Identifying the danger of the president carrying on without a care, the communiqué says the insecurity crisis across the country “continues to gallop towards the abyss due to the lack of political will and the inability of the country’s security architecture to manage the multiple challenges”. It lists kidnapping for ransom as an acute concern across Nigeria in addition to resurgence of Boko Haram in the northeast, leaving thousands of people as internally displaced sufferers of banditry across rural communities in the northwest. Criminality in rural areas, it also stated, is further complicating the situation by undermining food security as many farmers have been unable to go to their farms for months for fear of losing their lives.
Also mentioned is how, in spite of growing evidence, corruption has grown wings and is flying everywhere under the regime. In the same manner that no one has been punished for perpetrating aggravated violence, so also is punishment for corruption gone on AWOL under the government, said the communique.
While calling on younger Nigerians in particular to get involved in the search for a future without current levels of bitterness and dislocations, the communiqué specifically offers the following on “how we can collectively create synergy in seeking pathways to the rebuilding of Nigeria”
The signatories signed off with “Dear Nigerians, when Government is tone deaf and the country is in serious crisis, the only way forward is citizens’ action”, recalling the age-old signature tune of ‘NO MORE AGONISING, LET’S ORGANISE’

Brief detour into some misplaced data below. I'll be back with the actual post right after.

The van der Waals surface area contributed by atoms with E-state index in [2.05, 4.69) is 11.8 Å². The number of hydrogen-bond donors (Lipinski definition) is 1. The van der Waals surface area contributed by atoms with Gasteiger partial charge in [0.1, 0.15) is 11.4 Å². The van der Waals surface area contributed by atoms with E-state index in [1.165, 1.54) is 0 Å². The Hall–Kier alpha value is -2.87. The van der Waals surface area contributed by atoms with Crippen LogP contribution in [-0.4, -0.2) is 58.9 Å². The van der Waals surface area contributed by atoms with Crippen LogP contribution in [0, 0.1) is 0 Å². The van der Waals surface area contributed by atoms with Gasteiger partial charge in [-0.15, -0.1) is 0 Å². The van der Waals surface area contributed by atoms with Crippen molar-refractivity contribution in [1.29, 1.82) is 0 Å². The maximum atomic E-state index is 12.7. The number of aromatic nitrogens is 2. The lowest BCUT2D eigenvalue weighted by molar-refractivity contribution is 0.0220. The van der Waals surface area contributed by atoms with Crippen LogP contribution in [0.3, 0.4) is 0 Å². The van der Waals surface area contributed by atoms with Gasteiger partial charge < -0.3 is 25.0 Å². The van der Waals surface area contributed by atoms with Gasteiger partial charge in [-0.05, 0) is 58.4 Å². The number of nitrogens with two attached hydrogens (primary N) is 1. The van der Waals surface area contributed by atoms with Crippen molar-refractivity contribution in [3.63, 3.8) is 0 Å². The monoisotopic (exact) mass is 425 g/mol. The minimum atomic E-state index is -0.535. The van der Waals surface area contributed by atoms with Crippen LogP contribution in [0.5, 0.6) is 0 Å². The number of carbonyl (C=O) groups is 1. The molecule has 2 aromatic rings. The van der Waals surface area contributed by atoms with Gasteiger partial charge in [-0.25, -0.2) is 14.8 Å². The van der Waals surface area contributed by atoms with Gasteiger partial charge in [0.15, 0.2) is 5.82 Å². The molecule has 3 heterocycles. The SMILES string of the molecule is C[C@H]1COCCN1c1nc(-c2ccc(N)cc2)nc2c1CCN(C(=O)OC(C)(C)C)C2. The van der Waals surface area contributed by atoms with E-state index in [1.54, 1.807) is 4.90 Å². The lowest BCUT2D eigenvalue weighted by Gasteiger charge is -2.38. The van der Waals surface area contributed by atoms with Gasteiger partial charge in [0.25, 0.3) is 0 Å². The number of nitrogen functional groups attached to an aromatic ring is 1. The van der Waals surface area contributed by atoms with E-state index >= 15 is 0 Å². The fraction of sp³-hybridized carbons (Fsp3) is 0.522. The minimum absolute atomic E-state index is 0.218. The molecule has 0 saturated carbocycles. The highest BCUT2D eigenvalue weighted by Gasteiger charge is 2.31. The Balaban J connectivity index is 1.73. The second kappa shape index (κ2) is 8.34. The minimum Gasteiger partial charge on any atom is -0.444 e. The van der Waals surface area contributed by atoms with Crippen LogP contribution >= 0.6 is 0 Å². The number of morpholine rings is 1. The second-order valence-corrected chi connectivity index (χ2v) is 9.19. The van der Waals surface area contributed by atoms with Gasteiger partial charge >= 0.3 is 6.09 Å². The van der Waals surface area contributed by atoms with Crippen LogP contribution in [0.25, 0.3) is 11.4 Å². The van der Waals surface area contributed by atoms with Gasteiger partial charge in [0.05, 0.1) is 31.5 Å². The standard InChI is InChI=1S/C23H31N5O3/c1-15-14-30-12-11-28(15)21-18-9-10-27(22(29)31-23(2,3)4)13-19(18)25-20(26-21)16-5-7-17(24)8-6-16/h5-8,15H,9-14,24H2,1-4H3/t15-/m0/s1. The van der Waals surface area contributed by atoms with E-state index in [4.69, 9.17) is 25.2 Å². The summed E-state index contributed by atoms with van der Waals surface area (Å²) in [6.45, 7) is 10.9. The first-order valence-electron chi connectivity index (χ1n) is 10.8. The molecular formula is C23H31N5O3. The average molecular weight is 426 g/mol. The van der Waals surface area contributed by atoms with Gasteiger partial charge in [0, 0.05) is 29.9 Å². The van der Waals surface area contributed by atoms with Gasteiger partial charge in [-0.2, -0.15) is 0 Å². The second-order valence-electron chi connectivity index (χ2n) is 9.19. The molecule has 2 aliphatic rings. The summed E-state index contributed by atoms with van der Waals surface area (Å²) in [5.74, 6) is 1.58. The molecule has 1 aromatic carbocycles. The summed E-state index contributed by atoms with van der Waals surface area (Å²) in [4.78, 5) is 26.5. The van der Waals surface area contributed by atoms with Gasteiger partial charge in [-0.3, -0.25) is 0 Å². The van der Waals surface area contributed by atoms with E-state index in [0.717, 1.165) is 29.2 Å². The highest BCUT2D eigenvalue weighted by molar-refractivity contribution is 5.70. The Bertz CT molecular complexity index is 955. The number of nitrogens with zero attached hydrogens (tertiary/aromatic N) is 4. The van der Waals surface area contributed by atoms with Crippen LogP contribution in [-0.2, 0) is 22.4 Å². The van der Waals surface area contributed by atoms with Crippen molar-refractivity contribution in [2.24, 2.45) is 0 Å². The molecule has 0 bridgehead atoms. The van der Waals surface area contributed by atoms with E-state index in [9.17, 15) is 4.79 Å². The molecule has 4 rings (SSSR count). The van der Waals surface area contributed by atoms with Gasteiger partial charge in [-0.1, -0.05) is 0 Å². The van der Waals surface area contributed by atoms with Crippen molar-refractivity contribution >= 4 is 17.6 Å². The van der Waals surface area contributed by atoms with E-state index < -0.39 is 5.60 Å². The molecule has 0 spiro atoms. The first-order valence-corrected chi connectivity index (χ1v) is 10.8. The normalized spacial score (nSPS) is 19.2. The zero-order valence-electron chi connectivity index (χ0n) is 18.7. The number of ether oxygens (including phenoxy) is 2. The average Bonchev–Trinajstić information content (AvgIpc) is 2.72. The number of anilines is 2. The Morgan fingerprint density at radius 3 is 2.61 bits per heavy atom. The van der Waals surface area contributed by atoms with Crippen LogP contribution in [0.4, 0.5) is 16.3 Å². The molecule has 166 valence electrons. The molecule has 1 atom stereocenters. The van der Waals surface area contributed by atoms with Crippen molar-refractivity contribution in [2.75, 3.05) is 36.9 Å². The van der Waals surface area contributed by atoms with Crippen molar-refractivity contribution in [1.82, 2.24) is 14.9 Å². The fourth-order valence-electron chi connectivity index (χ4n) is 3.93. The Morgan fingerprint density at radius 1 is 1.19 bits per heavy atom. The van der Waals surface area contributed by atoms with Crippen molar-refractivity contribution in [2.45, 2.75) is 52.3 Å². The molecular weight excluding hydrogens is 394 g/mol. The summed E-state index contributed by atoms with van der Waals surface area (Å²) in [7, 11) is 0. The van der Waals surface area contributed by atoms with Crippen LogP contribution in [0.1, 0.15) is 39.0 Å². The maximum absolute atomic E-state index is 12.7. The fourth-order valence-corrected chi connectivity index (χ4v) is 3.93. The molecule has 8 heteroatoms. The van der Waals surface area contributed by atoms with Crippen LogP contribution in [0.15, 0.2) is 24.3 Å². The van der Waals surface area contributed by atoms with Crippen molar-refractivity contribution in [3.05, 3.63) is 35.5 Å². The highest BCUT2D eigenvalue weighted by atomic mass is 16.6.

The discourse changing communiqué is reproduced verbatim below:
Dear Nigerians, the Time for Citizens’ Action is Now
Abuja, 8th October 2020
Following a convening of civil society actors, the Nigeria Working Group on Peacebuilding and Governance – a group of Nigerian civic and thought leaders, hereby offers its key observations and recommendations on how we can collectively create synergy in seeking pathways to the rebuilding of Nigeria.
We address you as Nigeria Citizens to state that the conditions in the country are dire and statecraft to address mounting problems is both lacking and confronting a dramatic absence of willpower to deal with the multiple challenges of insecurity, a shrinking economy, and unemployment amongst others.
The civil society actors noted that in the absence of a binding narrative, there are series of conspiracy theories that have emerged, with immense capacity to divide the country along the sharp lines of ethnicity and religion, which is further sustained by the absence of strategic communication between the Nigerian state and its citizens. This situation is further heightening the level of desperation among the citizens that are increasingly been detached from the everyday governance of the Nigerian State.
The increasing insecurity across the country continues to gallop towards the abyss due to the lack of political will and the inability of the country’s security architecture to manage the multiple challenges. Kidnapping for ransom is an acute concern across Nigeria. The northeast is witnessing a resurgence in Boko Haram activity, and thousands of people are internally displaced by banditry across rural communities in the northwest. Criminality in rural areas further complicates the situation by undermining food security as many farmers have been unable to go to their farms for months, for fear of losing their lives.